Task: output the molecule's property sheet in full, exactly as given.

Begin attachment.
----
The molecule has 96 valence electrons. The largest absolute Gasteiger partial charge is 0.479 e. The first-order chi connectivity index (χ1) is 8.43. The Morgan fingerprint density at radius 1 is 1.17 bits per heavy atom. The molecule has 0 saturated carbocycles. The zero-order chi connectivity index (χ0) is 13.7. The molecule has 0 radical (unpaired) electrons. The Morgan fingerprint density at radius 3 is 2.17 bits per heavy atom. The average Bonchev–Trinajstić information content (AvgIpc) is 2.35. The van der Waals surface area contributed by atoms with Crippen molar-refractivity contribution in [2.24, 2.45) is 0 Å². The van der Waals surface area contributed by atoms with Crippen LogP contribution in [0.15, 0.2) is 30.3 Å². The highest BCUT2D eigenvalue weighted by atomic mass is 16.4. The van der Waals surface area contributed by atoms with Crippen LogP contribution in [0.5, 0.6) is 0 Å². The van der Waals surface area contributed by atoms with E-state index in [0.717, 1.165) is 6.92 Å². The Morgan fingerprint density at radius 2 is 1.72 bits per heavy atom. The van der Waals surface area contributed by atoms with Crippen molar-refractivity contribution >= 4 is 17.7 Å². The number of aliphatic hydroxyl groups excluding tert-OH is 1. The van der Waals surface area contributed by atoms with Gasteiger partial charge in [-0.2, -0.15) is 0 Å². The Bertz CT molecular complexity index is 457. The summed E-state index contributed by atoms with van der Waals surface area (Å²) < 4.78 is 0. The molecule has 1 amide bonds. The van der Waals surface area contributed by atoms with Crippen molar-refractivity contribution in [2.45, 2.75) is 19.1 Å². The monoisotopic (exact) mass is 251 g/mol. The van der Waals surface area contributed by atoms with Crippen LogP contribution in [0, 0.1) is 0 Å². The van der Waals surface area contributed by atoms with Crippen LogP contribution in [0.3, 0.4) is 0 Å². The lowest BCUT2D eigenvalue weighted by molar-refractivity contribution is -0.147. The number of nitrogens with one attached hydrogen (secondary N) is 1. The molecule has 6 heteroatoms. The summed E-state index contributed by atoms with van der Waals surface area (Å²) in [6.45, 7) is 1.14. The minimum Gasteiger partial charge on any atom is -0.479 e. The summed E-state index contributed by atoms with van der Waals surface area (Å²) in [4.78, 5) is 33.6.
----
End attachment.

The molecule has 96 valence electrons. The largest absolute Gasteiger partial charge is 0.479 e. The first-order chi connectivity index (χ1) is 8.43. The Morgan fingerprint density at radius 1 is 1.17 bits per heavy atom. The molecule has 0 saturated carbocycles. The zero-order chi connectivity index (χ0) is 13.7. The molecule has 0 radical (unpaired) electrons. The Morgan fingerprint density at radius 3 is 2.17 bits per heavy atom. The average Bonchev–Trinajstić information content (AvgIpc) is 2.35. The van der Waals surface area contributed by atoms with Crippen molar-refractivity contribution in [2.24, 2.45) is 0 Å². The van der Waals surface area contributed by atoms with Crippen LogP contribution in [0.15, 0.2) is 30.3 Å². The highest BCUT2D eigenvalue weighted by atomic mass is 16.4. The van der Waals surface area contributed by atoms with Crippen LogP contribution in [0.5, 0.6) is 0 Å². The van der Waals surface area contributed by atoms with E-state index in [0.717, 1.165) is 6.92 Å². The Morgan fingerprint density at radius 2 is 1.72 bits per heavy atom. The van der Waals surface area contributed by atoms with Crippen molar-refractivity contribution >= 4 is 17.7 Å². The number of aliphatic hydroxyl groups excluding tert-OH is 1. The van der Waals surface area contributed by atoms with Gasteiger partial charge in [-0.2, -0.15) is 0 Å². The Bertz CT molecular complexity index is 457. The summed E-state index contributed by atoms with van der Waals surface area (Å²) < 4.78 is 0. The molecule has 1 amide bonds. The van der Waals surface area contributed by atoms with Crippen molar-refractivity contribution in [2.45, 2.75) is 19.1 Å². The monoisotopic (exact) mass is 251 g/mol. The van der Waals surface area contributed by atoms with Crippen LogP contribution in [0, 0.1) is 0 Å². The van der Waals surface area contributed by atoms with Crippen LogP contribution in [0.3, 0.4) is 0 Å². The lowest BCUT2D eigenvalue weighted by molar-refractivity contribution is -0.147. The number of nitrogens with one attached hydrogen (secondary N) is 1. The molecule has 6 heteroatoms. The summed E-state index contributed by atoms with van der Waals surface area (Å²) in [6.45, 7) is 1.14. The minimum Gasteiger partial charge on any atom is -0.479 e. The summed E-state index contributed by atoms with van der Waals surface area (Å²) in [4.78, 5) is 33.6.